The rich grew richer during the Golden Age, but so did everyone else. Golden Age policies of progressive taxation, unionization, regulation are the opposite of what conservatives advocate today, but they were much more successful than the supply side policies that have dominated our more inequitable era. Inflation adjusted GDP growth was greater in the 1950s, 1960s, and even 1970s, than it ever has been since.
In the 1970s, for a variety of reasons, corporate profitability went south. The positive feedback loop that raised the income of workers and businessmen alike fell apart. The Golden Age depended on capital and labor cooperating, and both profiting. In the 1970s, their social pact fell apart. The inflation of that era can be seen as capital and labor each trying to shift the cost of oil price hikes to the other. At first, organized labor won that battle and grabbed a larger share of the pie. Workers, especially organized workers did well in the 1970s. Wage growth, even taking inflation into account, was greater than it ever has been since. Capital, on the other hand, had a terrible decade. From 1966 to 1982, the stock market fell more than three quarters in real terms. Bonds did even worse. With inflation greater than nominal interest rates, putting money into the bank meant that after a year you had less money than you put in. The 1970s were a bad decade to be rich. No wonder John Lennon sang about working class heroes. No wonder the children of millionaires dressed like farmers or factory workers. In the 1970s, a union cameraman made more money than most stockbrokers. But the glory days of labor were about to evaporate.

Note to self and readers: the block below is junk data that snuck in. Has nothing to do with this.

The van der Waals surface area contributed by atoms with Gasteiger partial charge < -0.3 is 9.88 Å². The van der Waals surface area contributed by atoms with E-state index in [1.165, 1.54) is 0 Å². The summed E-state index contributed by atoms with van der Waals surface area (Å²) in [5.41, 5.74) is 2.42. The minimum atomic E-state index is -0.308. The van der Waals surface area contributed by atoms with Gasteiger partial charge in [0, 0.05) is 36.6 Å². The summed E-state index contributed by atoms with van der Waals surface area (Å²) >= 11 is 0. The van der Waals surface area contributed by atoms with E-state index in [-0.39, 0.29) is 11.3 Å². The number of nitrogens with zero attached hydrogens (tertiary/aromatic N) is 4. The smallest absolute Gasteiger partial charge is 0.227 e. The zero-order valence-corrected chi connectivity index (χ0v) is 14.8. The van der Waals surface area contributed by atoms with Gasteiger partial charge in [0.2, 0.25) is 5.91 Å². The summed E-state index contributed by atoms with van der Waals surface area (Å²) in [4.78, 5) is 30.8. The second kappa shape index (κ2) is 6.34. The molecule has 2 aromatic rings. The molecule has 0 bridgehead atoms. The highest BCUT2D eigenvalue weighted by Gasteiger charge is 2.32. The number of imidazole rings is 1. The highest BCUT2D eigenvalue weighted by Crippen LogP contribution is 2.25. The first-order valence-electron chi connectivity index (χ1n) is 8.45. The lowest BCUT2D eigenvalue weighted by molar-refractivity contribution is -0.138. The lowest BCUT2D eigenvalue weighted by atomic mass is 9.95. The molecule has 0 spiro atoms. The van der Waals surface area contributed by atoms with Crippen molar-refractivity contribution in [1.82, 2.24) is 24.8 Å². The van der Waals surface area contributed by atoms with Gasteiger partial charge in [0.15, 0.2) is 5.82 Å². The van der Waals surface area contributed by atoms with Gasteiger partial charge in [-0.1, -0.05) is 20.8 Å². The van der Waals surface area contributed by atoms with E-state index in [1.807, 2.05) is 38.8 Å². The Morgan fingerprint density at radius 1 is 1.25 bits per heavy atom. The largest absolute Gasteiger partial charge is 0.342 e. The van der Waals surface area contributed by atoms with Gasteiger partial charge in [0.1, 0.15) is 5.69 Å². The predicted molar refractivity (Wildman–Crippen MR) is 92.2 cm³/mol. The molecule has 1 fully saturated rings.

In 1980, capital struck back.
In response to a seemingly inexorable inflationary spiral in which rising goods prices sparked cost of living wage hikes, which naturally increased the prices of goods and services, Federal Reserve Chairman Paul Volcker raised interest rates provoking the most brutal recession in 50 years. Unemployment soared, and so the Volcker and Thatcher recessions broke the back of inflation. When workers fear for their jobs, they no longer demand higher wages. In June 1980, when Volcker started raising interest rates, US inflation was over 14 percent. Since then, it has averaged around 2 to 3 percent. Simultaneously, both in the United States and the United Kingdom, the government attacked the basis of union power. When Reagan fired the obstreperous air traffic controllers and planes did not fall out of the sky, he shattered the confidence of organized labor. If we could do without trained air traffic controllers, then what is the bargaining power of unionized truck drivers, construction workers, steel workers, cameramen?